1. Musk Have
What it is: Tesla man and Mars enthusiast Elon Musk bought Twitter. That’s it, that’s the tweet.
Why it’s got people upset: In a $44 billion acquisition, Musk is taking the company private. Musk promises increased transparency for users and non-users, even saying that the social media platform’s algorithm will become open to the public. Twitter users, and even Twitter staffers, have been wringing their hands over the shakeup, while news organizations and pundits who were shadow banned or censored on the platform are celebrating the possibility of a new direction. It’s a polarizing move, in a polarized moment, on an already polarized platform. A Twitter user’s reaction to the purchase will depend, mostly, on how they feel about Musk. Maybe he’s a manic technocrat with an ego raging out of control, or perhaps he’s a meme-loving free-speech crusader, depending on how you squint. This deal will have repercussions for who, and how, people use Twitter, even as the world spins madly on.
2. Star Gazing
What it is: New survey data compiled by YouGov suggests that 1 in 4 Americans believe in astrology.
Why it’s nothing new: If 25 percent of Americans believe that the stars and planets influence people’s lives, that’s not really an increase — the Pew Research Center saw similar findings in research they conducted in 2009. What’s more interesting, perhaps, is that 37 percent of adults under 30 in the YouGov poll confirmed their belief in the cosmos influence. See also: the 35.4 billion TikToks labeled #astrology. It’s possible (though so far unproven) that this rise in astrology’s influence is correlated to an increase in narcissistic personality traits among the younger generation. A small study published this March saw that the personality traits of narcissism and agreeableness are highly associated with a belief in astrology — a find made more surprising since agreeable people tend to have lower rates of narcissism, in general. It’s not like scientific evidence for astrology is suddenly flooding in; a huge study in Sweden that analyzed 500,000 participants found that star signs had no correlation to long-term compatibility in marriage. You can talk to your teen about why astrology appeals to younger people and what God really calls us to see when we look up at the stars.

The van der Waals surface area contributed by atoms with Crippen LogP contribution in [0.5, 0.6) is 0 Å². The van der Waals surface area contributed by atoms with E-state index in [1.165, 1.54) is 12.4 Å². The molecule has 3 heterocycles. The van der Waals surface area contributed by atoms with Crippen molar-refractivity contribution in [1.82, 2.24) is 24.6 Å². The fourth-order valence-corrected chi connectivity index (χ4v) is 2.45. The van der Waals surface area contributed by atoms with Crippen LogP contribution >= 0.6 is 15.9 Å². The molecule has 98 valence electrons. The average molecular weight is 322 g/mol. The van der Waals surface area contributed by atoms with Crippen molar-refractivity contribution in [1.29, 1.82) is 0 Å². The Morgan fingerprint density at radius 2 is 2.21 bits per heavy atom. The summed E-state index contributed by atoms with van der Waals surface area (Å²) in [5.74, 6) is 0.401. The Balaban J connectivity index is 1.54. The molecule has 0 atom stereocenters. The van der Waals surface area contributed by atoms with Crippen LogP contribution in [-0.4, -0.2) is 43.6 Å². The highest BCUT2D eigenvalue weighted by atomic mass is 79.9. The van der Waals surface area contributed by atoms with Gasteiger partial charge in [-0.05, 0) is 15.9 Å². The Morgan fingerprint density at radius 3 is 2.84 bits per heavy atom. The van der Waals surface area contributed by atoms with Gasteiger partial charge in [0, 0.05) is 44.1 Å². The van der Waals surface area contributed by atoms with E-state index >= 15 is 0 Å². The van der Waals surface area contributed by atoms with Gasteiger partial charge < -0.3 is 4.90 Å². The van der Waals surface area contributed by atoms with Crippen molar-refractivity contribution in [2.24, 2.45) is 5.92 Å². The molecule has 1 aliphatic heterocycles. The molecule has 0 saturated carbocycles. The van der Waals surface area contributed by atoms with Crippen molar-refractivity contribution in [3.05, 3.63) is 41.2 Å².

3. Too Much, Too Soon
What it is: A longform feature and a short documentary from the New York Times examines the neuroscience behind the mental health crisis in today’s teenagers.
Why it offers new insight: The reporting here synthesizes several things we know about teens right now. The onset of puberty continues to drop to an earlier age, with many kids starting sexual maturity while still in elementary school. This occurs at the same time that young people are being absolutely deluged with different types of digital information and experiencing a new awareness of social structures around them. However, that doesn’t mean that the “brake-system” in the brains (the prefrontal cortex) is keeping up with these other changes. Some teens feel trapped inside their bodies as they wait for their brains to mature. One mental health professional interviewed reminded parents that talking to teens early about suicidal ideation, self-harm, and other issues isn’t going to introduce or suggest these issues in a way that causes them to happen, but could in fact be a powerful preventative measure.
Slang of the Week
Villain arc: Used by people, especially girls, who are tired of pretending to be “good” and have decided that the events in their life or the world have launched them into a stylized and aesthetic period of “evil”. (Ex: “My best friend’s boyfriend cheated on her, so she bought a ton of tight dresses and started doing really heavy eyeliner. I guess this is her villain arc.”)